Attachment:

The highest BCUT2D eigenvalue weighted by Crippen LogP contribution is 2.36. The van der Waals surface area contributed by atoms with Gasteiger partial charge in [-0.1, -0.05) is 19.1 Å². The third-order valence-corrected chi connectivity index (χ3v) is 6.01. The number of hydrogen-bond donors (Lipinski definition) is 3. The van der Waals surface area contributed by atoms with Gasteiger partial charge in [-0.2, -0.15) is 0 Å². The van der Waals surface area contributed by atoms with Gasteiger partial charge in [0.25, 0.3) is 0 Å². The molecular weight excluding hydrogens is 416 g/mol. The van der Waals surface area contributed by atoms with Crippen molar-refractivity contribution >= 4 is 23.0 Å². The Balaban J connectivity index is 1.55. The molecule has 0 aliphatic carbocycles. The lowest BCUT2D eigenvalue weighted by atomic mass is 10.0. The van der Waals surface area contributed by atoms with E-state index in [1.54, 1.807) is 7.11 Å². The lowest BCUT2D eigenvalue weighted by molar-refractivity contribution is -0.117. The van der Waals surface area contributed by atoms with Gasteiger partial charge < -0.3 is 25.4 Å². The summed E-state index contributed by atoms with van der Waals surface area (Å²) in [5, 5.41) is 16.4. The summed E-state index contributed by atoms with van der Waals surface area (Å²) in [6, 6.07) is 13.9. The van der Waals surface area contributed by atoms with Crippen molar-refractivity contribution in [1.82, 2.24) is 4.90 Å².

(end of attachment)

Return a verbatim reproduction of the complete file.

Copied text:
The highest BCUT2D eigenvalue weighted by Crippen LogP contribution is 2.36. The van der Waals surface area contributed by atoms with Gasteiger partial charge in [-0.1, -0.05) is 19.1 Å². The third-order valence-corrected chi connectivity index (χ3v) is 6.01. The number of hydrogen-bond donors (Lipinski definition) is 3. The van der Waals surface area contributed by atoms with Gasteiger partial charge in [-0.2, -0.15) is 0 Å². The van der Waals surface area contributed by atoms with Gasteiger partial charge in [0.25, 0.3) is 0 Å². The molecular weight excluding hydrogens is 416 g/mol. The van der Waals surface area contributed by atoms with Crippen molar-refractivity contribution >= 4 is 23.0 Å². The Balaban J connectivity index is 1.55. The molecule has 0 aliphatic carbocycles. The lowest BCUT2D eigenvalue weighted by atomic mass is 10.0. The van der Waals surface area contributed by atoms with E-state index in [1.54, 1.807) is 7.11 Å². The lowest BCUT2D eigenvalue weighted by molar-refractivity contribution is -0.117. The van der Waals surface area contributed by atoms with Gasteiger partial charge < -0.3 is 25.4 Å². The summed E-state index contributed by atoms with van der Waals surface area (Å²) in [5, 5.41) is 16.4. The summed E-state index contributed by atoms with van der Waals surface area (Å²) in [6, 6.07) is 13.9. The van der Waals surface area contributed by atoms with Crippen molar-refractivity contribution in [1.82, 2.24) is 4.90 Å².